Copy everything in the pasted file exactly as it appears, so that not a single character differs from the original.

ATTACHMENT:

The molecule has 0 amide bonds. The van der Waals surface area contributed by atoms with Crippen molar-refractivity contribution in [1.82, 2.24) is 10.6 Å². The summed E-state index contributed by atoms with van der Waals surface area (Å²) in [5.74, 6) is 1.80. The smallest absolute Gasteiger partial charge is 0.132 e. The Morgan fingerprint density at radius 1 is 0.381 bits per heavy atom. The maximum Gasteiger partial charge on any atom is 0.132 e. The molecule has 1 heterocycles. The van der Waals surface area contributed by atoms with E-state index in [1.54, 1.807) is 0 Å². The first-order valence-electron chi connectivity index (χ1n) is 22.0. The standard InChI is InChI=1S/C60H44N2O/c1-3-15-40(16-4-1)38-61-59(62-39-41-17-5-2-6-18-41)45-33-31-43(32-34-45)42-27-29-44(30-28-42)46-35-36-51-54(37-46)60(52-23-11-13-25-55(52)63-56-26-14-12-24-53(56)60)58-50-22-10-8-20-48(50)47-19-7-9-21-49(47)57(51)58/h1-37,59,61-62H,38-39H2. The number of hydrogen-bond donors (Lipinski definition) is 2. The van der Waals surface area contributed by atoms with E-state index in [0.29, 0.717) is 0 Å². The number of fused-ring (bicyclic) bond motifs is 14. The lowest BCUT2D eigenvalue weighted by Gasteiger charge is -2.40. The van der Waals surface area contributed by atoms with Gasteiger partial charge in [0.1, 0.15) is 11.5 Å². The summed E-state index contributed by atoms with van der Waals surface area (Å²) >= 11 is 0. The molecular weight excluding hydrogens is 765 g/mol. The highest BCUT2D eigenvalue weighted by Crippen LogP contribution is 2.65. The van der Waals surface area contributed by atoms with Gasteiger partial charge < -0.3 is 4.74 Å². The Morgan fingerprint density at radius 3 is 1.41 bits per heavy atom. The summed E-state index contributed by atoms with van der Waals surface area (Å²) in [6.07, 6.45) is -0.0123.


The molecule has 0 amide bonds. The van der Waals surface area contributed by atoms with Crippen molar-refractivity contribution in [1.82, 2.24) is 10.6 Å². The summed E-state index contributed by atoms with van der Waals surface area (Å²) in [5.74, 6) is 1.80. The smallest absolute Gasteiger partial charge is 0.132 e. The Morgan fingerprint density at radius 1 is 0.381 bits per heavy atom. The maximum Gasteiger partial charge on any atom is 0.132 e. The molecule has 1 heterocycles. The van der Waals surface area contributed by atoms with E-state index in [1.54, 1.807) is 0 Å². The first-order valence-electron chi connectivity index (χ1n) is 22.0. The standard InChI is InChI=1S/C60H44N2O/c1-3-15-40(16-4-1)38-61-59(62-39-41-17-5-2-6-18-41)45-33-31-43(32-34-45)42-27-29-44(30-28-42)46-35-36-51-54(37-46)60(52-23-11-13-25-55(52)63-56-26-14-12-24-53(56)60)58-50-22-10-8-20-48(50)47-19-7-9-21-49(47)57(51)58/h1-37,59,61-62H,38-39H2. The number of hydrogen-bond donors (Lipinski definition) is 2. The van der Waals surface area contributed by atoms with E-state index in [0.29, 0.717) is 0 Å². The number of fused-ring (bicyclic) bond motifs is 14. The lowest BCUT2D eigenvalue weighted by Gasteiger charge is -2.40. The van der Waals surface area contributed by atoms with Gasteiger partial charge in [0.1, 0.15) is 11.5 Å². The summed E-state index contributed by atoms with van der Waals surface area (Å²) >= 11 is 0. The molecular weight excluding hydrogens is 765 g/mol. The highest BCUT2D eigenvalue weighted by Crippen LogP contribution is 2.65. The van der Waals surface area contributed by atoms with Gasteiger partial charge < -0.3 is 4.74 Å². The Morgan fingerprint density at radius 3 is 1.41 bits per heavy atom. The summed E-state index contributed by atoms with van der Waals surface area (Å²) in [6.07, 6.45) is -0.0123.